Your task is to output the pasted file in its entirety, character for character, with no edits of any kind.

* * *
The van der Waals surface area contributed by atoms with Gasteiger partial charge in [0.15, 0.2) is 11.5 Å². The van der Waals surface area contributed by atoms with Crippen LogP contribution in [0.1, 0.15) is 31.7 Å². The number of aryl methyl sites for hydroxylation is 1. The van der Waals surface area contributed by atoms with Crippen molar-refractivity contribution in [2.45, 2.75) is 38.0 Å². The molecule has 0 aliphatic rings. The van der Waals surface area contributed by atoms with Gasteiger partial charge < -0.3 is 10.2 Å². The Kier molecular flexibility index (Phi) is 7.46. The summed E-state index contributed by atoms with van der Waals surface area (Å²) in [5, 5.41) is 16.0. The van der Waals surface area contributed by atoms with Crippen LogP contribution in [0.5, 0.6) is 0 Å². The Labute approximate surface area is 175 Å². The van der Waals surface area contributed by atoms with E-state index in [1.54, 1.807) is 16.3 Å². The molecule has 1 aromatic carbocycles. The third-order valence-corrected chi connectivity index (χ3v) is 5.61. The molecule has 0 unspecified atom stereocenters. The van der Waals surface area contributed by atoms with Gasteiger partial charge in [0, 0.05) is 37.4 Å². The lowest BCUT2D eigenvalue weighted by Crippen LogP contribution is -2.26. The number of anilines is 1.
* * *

The van der Waals surface area contributed by atoms with Gasteiger partial charge in [0.15, 0.2) is 11.5 Å². The van der Waals surface area contributed by atoms with Crippen LogP contribution in [0.1, 0.15) is 31.7 Å². The number of aryl methyl sites for hydroxylation is 1. The van der Waals surface area contributed by atoms with Crippen molar-refractivity contribution in [2.45, 2.75) is 38.0 Å². The molecule has 0 aliphatic rings. The van der Waals surface area contributed by atoms with Gasteiger partial charge < -0.3 is 10.2 Å². The Kier molecular flexibility index (Phi) is 7.46. The summed E-state index contributed by atoms with van der Waals surface area (Å²) in [5, 5.41) is 16.0. The van der Waals surface area contributed by atoms with Crippen LogP contribution in [0.5, 0.6) is 0 Å². The Labute approximate surface area is 175 Å². The van der Waals surface area contributed by atoms with E-state index in [1.54, 1.807) is 16.3 Å². The molecule has 1 aromatic carbocycles. The third-order valence-corrected chi connectivity index (χ3v) is 5.61. The molecule has 0 unspecified atom stereocenters. The van der Waals surface area contributed by atoms with Gasteiger partial charge in [0, 0.05) is 37.4 Å². The lowest BCUT2D eigenvalue weighted by Crippen LogP contribution is -2.26. The number of anilines is 1.